BOSTON - Having called off plans to run for another office, Lt. Gov. Timothy Murray will announce plans today to resign to take the position of executive director of the Worcester Regional Chamber Commerce, a job that pays more than his current salary and one that will keep him closer to home and his family, according to a source within the Patrick administration.
The former mayor of Worcester, Murray announced earlier this year that he would not run for governor in 2014 after serving six years as Gov. Deval Patrick’s lieutenant governor, handling a portfolio that made him the administration’s liaison to cities and towns. He will leave office with 19 months remaining on his second term.
Murray’s appointment is contingent on a vote of the chamber’s board, expected to happen around noon on Wednesday. He is expected to earn more than $200,000 a year in his new role, according to a source. His current salary is just under $125,000 per year.
Gov. Patrick and Murray are planning to hold a media availability later in the afternoon at the State House.
A source in the Patrick administration said Murray was approached with the job, and was not actively seeking immediate new employment even though he planned to leave politics after his term expires at the end of 2014.
“It’s obviously a big loss for us, but we’re happy for him,” the senior administration official said.
Murray has remained a popular political figure with mayors and city councilors around the state, but his political brand has suffered in the public eye following an early morning car crash in Sterling, and lingering questions about his political ties to disgraced former Chelsea housing director Michael McLaughlin.
Throughout his tenure, Murray has been a loyal Patrick supporter on both policy and political fronts, defending the governor during his reelection campaign in 2010 and attacking his opponent, Republican Charles Baker. Murray has also joined Patrick in his push for new revenues to pay for transportation infrastructure.
He will leave office while heading up the National Lieutenant Governors Association, with his term in that post scheduled to expire at the end of June.
Since Massachusetts does not have a process to fill the lieutenant governor’s office should it become vacated, Gov. Patrick and other administration officials will have to absorb Murray’s workload. One of the top jobs of the lieutenant governor is to preside over weekly, and often raucous, meetings of the Governor’s Council, which is charged with vetting and voting on Patrick’s judicial nominees. On close votes, the lieutenant governor can cast a deciding vote if the governor is present.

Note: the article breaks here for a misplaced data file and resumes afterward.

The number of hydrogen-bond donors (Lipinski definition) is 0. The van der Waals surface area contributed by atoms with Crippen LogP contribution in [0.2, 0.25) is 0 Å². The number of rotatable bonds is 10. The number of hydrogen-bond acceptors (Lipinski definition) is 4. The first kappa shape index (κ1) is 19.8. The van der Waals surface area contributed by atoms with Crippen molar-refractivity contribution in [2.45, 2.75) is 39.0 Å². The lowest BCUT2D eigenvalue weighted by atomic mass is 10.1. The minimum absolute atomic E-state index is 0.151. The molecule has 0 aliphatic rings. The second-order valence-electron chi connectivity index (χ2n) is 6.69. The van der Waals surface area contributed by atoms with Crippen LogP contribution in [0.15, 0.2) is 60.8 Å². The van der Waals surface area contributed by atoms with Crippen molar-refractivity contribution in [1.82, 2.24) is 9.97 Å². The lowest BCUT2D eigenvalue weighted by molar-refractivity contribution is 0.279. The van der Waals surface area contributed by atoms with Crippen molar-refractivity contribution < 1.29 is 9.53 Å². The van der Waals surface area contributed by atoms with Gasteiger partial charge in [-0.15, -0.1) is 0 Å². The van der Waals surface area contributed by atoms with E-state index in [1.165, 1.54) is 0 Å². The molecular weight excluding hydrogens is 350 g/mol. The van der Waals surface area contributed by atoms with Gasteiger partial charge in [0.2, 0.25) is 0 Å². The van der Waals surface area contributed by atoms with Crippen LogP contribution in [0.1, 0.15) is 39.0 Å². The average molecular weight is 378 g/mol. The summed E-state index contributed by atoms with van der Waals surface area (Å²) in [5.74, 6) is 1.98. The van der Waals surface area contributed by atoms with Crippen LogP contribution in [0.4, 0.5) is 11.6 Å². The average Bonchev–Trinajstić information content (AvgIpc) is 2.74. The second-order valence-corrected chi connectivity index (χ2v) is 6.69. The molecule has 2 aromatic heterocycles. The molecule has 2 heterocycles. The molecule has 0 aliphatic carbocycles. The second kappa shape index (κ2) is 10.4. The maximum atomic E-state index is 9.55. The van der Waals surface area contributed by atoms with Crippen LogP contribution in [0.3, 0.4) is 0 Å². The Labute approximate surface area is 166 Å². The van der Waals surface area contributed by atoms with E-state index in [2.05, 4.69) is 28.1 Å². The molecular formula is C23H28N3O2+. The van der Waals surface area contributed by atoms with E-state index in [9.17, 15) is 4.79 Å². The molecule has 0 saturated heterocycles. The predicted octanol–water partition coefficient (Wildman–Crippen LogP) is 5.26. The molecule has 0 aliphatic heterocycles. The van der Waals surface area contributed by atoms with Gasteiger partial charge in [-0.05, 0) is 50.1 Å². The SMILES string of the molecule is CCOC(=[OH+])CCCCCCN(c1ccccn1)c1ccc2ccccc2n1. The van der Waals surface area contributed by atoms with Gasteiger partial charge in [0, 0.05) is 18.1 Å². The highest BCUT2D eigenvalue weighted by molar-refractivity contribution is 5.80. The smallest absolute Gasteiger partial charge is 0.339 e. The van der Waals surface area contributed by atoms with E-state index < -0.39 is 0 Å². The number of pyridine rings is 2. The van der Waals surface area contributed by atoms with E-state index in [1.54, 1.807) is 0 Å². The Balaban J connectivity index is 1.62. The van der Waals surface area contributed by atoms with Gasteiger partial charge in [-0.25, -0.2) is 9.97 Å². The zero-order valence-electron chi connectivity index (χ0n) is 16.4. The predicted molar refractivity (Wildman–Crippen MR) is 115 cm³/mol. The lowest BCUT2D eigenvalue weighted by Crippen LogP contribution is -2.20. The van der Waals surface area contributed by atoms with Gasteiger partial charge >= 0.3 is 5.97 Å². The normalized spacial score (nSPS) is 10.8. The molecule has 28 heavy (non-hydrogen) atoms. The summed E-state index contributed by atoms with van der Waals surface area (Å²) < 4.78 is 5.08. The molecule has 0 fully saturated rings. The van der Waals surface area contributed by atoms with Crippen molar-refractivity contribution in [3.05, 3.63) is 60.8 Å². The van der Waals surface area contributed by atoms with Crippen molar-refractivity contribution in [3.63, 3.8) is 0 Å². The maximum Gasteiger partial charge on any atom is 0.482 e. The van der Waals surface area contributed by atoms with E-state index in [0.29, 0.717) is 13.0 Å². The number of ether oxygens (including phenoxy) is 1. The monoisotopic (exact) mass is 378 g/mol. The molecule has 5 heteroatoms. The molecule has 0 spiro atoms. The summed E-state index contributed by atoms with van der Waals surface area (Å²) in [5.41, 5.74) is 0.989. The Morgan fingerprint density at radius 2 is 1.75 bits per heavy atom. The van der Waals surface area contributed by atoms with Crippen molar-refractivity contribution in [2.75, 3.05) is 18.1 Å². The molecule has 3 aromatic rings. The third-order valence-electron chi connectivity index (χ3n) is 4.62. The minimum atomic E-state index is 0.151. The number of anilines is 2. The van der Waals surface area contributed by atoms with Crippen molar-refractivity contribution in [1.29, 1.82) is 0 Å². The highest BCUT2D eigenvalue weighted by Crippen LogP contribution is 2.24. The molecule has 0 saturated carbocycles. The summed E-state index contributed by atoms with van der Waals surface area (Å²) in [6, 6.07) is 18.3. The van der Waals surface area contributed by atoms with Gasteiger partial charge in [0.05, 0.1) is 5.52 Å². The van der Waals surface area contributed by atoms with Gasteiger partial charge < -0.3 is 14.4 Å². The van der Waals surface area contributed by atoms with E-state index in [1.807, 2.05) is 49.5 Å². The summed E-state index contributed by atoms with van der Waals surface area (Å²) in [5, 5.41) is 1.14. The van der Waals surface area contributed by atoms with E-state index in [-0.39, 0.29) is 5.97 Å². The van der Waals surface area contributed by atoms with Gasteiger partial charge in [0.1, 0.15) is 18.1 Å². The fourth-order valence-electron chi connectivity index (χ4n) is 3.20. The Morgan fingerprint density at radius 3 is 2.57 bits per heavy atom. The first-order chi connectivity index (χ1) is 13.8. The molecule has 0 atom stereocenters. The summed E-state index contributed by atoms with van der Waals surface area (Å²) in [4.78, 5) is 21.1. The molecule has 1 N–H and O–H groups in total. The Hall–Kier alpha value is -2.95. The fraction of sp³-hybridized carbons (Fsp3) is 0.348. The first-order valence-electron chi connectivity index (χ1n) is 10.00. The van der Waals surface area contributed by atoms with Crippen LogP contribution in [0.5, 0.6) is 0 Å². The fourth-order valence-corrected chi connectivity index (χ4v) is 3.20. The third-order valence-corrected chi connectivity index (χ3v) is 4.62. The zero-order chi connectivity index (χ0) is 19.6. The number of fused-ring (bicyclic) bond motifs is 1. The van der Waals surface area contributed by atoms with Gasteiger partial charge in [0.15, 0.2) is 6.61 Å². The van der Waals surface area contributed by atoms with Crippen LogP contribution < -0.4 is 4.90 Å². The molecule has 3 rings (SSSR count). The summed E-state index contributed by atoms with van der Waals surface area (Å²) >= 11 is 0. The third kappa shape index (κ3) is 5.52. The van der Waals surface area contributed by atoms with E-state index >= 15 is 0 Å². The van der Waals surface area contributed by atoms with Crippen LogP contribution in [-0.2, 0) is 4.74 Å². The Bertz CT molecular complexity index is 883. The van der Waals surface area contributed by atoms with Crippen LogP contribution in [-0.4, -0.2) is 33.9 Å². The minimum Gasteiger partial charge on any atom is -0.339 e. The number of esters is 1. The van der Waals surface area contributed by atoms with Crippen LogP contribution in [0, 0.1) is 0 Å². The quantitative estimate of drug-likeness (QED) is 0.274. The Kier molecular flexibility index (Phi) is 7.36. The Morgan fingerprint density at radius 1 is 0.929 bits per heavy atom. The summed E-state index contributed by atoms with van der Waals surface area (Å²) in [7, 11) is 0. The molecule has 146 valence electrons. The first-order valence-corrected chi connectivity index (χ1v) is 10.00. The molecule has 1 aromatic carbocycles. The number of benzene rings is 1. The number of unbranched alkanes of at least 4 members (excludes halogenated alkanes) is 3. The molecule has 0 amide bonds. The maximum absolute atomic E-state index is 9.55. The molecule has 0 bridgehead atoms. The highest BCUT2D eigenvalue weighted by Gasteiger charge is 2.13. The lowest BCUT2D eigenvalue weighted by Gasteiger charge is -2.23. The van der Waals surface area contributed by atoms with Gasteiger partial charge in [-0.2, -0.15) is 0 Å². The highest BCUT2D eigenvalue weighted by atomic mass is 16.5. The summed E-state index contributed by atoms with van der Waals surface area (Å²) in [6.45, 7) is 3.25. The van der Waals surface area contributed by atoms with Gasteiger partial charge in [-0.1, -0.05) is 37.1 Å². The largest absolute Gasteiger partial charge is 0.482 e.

A constitutional amendment laying out a process to fill the lieutenant governor’s office should it become vacant has been filed for years on Beacon Hill but the Legislature has shown little interest in advancing it.
Patrick has said repeatedly that he intends to serve his full second term, which ends at the end of 2014, and Murray's departure means that Secretary of State William Galvin, moves up on the acting governor depth chart should Patrick be out of state or in the event that he should leave office for any reason. Patrick is frequently mentioned as a potential Obama administration appointee.
In January, Murray cited family responsibilities and the time commitment involved in running a statewide campaign while continuing to serve as lieutenant governor as his reasons for opting against running for the top job in 2014.
"As I contemplate the commitment required over the next 20 months (and the following four years as Governor) and weigh that against my obligations and responsibilities to my young family, I have decided that I will not be a candidate for Governor in the 2014 election cycle. Nor will I be a candidate for any other statewide office in 2014," Murray said in a letter to supporters in early January.
Murray lives in Worcester with his wife Tammy and two daughters Helen, 7, and Kati, 6.